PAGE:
Tariq Aziz’s Trial Begins
As a brief follow-up to Sonya’s post, it’s worth noting that the IHT began trying Tariq Aziz, Saddam’s deputy prime minister and the highest ranking Christian in Saddam’s regime, earlier this week:
Iraq’s former deputy prime minister, Tariq Aziz, was known as the ‘Ace of Spades’ in the United States’ deck of playing cards of Iraq’s most wanted.
But he was better-known as the regime’s moderate public face, who fronted the cameras in the days before the US invasion with his trademark black-rimmed glasses and Cuban cigars.
Aziz has now gone on trial in Iraq on genocide charges, accused of approving the execution of scores of business people while the country was under economic sanctions.
He has been in US custody for the last five years and if he is found guilty, he could face death by hanging.
The 72-year-old entered the courtroom with a walking stick, looking frail and weak.
He and seven others are on trial for executing 42 Baghdad merchants in 1992, who were accused of raising food prices at a time when Iraq was facing stiff UN economic sanctions.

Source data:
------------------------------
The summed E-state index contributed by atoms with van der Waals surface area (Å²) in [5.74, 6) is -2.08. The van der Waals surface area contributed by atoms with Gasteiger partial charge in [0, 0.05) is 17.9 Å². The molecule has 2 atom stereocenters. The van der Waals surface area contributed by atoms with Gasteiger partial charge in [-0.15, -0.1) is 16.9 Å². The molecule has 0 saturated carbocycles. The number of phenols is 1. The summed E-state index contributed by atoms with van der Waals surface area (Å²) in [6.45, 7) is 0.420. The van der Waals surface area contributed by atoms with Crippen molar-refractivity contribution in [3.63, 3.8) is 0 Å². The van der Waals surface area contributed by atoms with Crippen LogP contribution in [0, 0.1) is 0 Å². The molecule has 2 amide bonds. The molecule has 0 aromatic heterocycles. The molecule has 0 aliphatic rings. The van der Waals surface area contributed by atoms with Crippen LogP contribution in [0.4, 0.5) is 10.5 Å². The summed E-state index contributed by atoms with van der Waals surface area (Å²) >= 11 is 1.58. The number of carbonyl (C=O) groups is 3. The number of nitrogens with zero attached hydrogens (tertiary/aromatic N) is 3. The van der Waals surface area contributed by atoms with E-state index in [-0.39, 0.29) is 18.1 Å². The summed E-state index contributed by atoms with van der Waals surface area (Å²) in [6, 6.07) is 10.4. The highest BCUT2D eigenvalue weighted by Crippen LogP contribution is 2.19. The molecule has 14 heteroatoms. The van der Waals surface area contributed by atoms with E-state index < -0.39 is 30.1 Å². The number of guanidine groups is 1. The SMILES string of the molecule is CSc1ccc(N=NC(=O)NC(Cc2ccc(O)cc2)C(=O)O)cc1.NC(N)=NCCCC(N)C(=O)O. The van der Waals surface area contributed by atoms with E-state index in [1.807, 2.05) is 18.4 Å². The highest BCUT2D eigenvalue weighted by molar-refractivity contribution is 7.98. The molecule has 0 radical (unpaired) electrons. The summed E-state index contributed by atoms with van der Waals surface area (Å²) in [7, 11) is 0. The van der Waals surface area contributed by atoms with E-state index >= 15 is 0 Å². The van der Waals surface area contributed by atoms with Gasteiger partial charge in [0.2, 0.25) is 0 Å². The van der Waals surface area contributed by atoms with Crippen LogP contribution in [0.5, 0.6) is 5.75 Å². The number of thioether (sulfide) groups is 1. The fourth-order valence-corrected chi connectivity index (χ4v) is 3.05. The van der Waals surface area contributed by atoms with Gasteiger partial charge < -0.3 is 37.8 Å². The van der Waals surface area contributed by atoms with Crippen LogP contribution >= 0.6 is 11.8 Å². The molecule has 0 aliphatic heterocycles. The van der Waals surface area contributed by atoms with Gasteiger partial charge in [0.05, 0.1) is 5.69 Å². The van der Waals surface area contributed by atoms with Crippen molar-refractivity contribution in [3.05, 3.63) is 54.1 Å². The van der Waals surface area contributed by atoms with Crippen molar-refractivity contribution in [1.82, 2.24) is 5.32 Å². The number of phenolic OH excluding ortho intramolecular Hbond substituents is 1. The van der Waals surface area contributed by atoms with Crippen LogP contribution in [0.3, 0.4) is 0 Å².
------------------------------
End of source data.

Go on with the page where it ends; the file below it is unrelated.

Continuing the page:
Judge Rahim Hassan al-U’kaili says Aziz and his seven co-defendants will be charged with war crimes, genocide and crimes against humanity.
“Tariq Aziz didn’t have any role in the issue of the execution of merchants,” he said.
“However, his participation in the issuance of two resolutions which stipulated the following – each one who monopolises foodstuffs for commercial purposes should be executed, and his portable and non-portable properties should be confiscated.”
Although I haven’t examined the case against Aziz in any detail, the genocide charges are puzzling. The victims were merchants executed (almost certainly illegally) for price-gouging. So where is the specific intent to destroy a racial, ethnic, national, or religious group?